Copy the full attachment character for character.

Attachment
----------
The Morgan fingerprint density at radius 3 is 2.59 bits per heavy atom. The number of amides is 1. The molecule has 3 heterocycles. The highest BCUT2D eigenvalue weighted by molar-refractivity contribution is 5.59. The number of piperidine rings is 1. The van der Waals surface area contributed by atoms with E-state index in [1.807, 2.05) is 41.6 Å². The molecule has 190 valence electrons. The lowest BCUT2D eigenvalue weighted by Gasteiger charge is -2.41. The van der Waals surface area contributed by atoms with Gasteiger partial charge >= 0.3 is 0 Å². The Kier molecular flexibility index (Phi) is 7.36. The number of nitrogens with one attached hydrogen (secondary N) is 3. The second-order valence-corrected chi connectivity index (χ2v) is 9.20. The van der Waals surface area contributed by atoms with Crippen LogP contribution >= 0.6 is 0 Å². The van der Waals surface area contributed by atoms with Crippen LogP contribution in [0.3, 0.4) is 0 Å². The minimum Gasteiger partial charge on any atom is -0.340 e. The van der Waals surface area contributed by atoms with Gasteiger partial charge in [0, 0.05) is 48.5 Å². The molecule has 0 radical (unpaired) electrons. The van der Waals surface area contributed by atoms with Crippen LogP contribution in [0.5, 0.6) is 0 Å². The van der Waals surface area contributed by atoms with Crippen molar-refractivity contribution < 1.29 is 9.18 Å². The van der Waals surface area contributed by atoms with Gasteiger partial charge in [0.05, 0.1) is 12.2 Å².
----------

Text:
The Morgan fingerprint density at radius 3 is 2.59 bits per heavy atom. The number of amides is 1. The molecule has 3 heterocycles. The highest BCUT2D eigenvalue weighted by molar-refractivity contribution is 5.59. The number of piperidine rings is 1. The van der Waals surface area contributed by atoms with E-state index in [1.807, 2.05) is 41.6 Å². The molecule has 190 valence electrons. The lowest BCUT2D eigenvalue weighted by Gasteiger charge is -2.41. The van der Waals surface area contributed by atoms with Gasteiger partial charge >= 0.3 is 0 Å². The Kier molecular flexibility index (Phi) is 7.36. The number of nitrogens with one attached hydrogen (secondary N) is 3. The second-order valence-corrected chi connectivity index (χ2v) is 9.20. The van der Waals surface area contributed by atoms with Crippen LogP contribution >= 0.6 is 0 Å². The van der Waals surface area contributed by atoms with Crippen LogP contribution in [0.3, 0.4) is 0 Å². The minimum Gasteiger partial charge on any atom is -0.340 e. The van der Waals surface area contributed by atoms with Gasteiger partial charge in [0, 0.05) is 48.5 Å². The molecule has 0 radical (unpaired) electrons. The van der Waals surface area contributed by atoms with Crippen LogP contribution in [0.5, 0.6) is 0 Å². The van der Waals surface area contributed by atoms with Crippen molar-refractivity contribution < 1.29 is 9.18 Å². The van der Waals surface area contributed by atoms with Gasteiger partial charge in [0.05, 0.1) is 12.2 Å².